On Thursday, June 17, 2021, Margaret Sault, Director of the Land, Membership and Research Department of the Mississaugas of the Credit First Nation provided “An Introduction to the Mississaugas of the Credit First Nation” to close to 50 members of Redeemer. The evening with Margaret Sault was the first in a series of events called Land and Memory. This program is the Indigenous Solidarity Working Group’s contribution to the Sesquicentennial.
The event opened with our Incumbent, the Reverend Canon Steven Mackison who welcomed everyone and offered a prayer and an acknowledgement of the Indigenous people who have for centuries called this land home, a home we have known as Toronto. This territorial acknowledgement recognized and included the Mississaugas of the Credit First Nation.
Margaret’s presentation and her commentary took us on a journey of Toronto from the perspective of the Mississaugas of the Credit First Nation who have a vastly different memory of this land than those of us who are descendants of settlers or who are newcomers.
A few highlights from her presentation include the following:
- Too often negotiations between Indigenous people and the Crown have not been carried out in good faith by the Crown. When treaties were negotiated, the terms of the treaties have not been respected by the Crown (as was the case with the Mississaugas of the Credit First Nation).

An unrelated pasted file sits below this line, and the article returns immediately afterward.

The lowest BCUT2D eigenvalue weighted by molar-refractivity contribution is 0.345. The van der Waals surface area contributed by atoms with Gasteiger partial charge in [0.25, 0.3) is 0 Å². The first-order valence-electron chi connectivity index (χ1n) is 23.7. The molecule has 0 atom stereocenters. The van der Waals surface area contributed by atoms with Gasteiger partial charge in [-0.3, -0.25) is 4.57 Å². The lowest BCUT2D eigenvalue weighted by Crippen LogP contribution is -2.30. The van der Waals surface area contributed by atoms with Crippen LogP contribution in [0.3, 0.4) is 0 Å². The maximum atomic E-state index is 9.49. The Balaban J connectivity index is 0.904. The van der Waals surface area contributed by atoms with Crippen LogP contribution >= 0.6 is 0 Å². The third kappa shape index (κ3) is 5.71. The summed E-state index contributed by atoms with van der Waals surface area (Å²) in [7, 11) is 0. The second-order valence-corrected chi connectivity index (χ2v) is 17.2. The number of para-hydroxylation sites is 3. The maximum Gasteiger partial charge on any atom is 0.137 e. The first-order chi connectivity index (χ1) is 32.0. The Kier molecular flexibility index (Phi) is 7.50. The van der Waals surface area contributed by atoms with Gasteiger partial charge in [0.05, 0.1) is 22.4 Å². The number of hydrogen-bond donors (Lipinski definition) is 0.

- A reminder that Avenue Road and Bloor Street (and a good portion of Toronto) was part of the Toronto Purchase or Treaty 13 in 1805.
- Land claims take a long time to negotiate and finalize. In the case of the Mississaugas of the Credit,the claim was initiated in 1986. An agreement with the Crown (Canada) was reached in January 2010 and was approved by members of the Mississaugas of the Credit in May
- The Mississaugas of the Credit held its first pow wow in 1987, and while none have been held during the pandemic, it is with great anticipation that the next one will occur in 2022 and hopes abound that members of the Church of the Redeemer will join them in this celebration.
Please take some time to watch the presentation which was recorded with the permission of all who attended. It is thought-provoking, engaging and much history and knowledge was shared.
The Mississaugas of the Credit First Nation have also produced a 13-minute video called A Sacred Trust which can be viewed at http://mncfn.ca/culture-history/a-sacred-trust/
Our deepest thanks to Margaret Sault.